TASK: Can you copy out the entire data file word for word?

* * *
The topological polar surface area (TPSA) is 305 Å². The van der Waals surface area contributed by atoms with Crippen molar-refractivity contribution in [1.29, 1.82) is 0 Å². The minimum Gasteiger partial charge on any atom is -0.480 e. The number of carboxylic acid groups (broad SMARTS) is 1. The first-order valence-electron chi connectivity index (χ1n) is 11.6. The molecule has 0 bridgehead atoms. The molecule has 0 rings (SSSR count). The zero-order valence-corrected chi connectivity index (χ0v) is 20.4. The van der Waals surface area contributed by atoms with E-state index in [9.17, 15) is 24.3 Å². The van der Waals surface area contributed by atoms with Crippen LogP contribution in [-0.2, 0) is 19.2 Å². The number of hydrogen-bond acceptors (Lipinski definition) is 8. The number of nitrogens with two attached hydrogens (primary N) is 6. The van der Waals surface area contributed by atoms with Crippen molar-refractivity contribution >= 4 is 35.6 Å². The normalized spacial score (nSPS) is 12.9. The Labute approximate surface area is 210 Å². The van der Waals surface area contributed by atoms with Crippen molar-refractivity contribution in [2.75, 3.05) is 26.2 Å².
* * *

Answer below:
The topological polar surface area (TPSA) is 305 Å². The van der Waals surface area contributed by atoms with Crippen molar-refractivity contribution in [1.29, 1.82) is 0 Å². The minimum Gasteiger partial charge on any atom is -0.480 e. The number of carboxylic acid groups (broad SMARTS) is 1. The first-order valence-electron chi connectivity index (χ1n) is 11.6. The molecule has 0 bridgehead atoms. The molecule has 0 rings (SSSR count). The zero-order valence-corrected chi connectivity index (χ0v) is 20.4. The van der Waals surface area contributed by atoms with E-state index in [9.17, 15) is 24.3 Å². The van der Waals surface area contributed by atoms with Crippen LogP contribution in [-0.2, 0) is 19.2 Å². The number of hydrogen-bond acceptors (Lipinski definition) is 8. The number of nitrogens with two attached hydrogens (primary N) is 6. The van der Waals surface area contributed by atoms with Crippen molar-refractivity contribution >= 4 is 35.6 Å². The normalized spacial score (nSPS) is 12.9. The Labute approximate surface area is 210 Å². The van der Waals surface area contributed by atoms with Crippen molar-refractivity contribution in [2.75, 3.05) is 26.2 Å².